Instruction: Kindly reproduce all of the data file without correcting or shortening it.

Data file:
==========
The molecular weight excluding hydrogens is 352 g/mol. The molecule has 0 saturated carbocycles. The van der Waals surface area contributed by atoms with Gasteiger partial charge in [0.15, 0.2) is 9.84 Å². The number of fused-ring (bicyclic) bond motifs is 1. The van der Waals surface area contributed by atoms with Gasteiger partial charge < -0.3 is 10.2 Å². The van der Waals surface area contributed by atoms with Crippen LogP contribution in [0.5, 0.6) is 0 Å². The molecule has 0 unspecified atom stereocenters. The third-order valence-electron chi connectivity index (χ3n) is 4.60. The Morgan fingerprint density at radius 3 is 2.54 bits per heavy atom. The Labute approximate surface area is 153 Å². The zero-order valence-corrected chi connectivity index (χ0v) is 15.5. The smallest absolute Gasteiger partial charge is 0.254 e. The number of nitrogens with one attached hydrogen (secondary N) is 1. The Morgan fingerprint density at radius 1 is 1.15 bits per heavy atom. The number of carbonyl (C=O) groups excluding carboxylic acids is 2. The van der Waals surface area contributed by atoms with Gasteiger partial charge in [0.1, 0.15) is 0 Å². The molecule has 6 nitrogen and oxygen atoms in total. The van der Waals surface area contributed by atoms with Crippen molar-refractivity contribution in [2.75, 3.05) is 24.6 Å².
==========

The molecular weight excluding hydrogens is 352 g/mol. The molecule has 0 saturated carbocycles. The van der Waals surface area contributed by atoms with Gasteiger partial charge in [0.15, 0.2) is 9.84 Å². The number of fused-ring (bicyclic) bond motifs is 1. The van der Waals surface area contributed by atoms with Gasteiger partial charge < -0.3 is 10.2 Å². The van der Waals surface area contributed by atoms with Crippen LogP contribution in [0.5, 0.6) is 0 Å². The molecule has 0 unspecified atom stereocenters. The third-order valence-electron chi connectivity index (χ3n) is 4.60. The Morgan fingerprint density at radius 3 is 2.54 bits per heavy atom. The Labute approximate surface area is 153 Å². The zero-order valence-corrected chi connectivity index (χ0v) is 15.5. The smallest absolute Gasteiger partial charge is 0.254 e. The number of nitrogens with one attached hydrogen (secondary N) is 1. The Morgan fingerprint density at radius 1 is 1.15 bits per heavy atom. The number of carbonyl (C=O) groups excluding carboxylic acids is 2. The van der Waals surface area contributed by atoms with Gasteiger partial charge in [0.1, 0.15) is 0 Å². The molecule has 6 nitrogen and oxygen atoms in total. The van der Waals surface area contributed by atoms with Crippen molar-refractivity contribution in [2.75, 3.05) is 24.6 Å².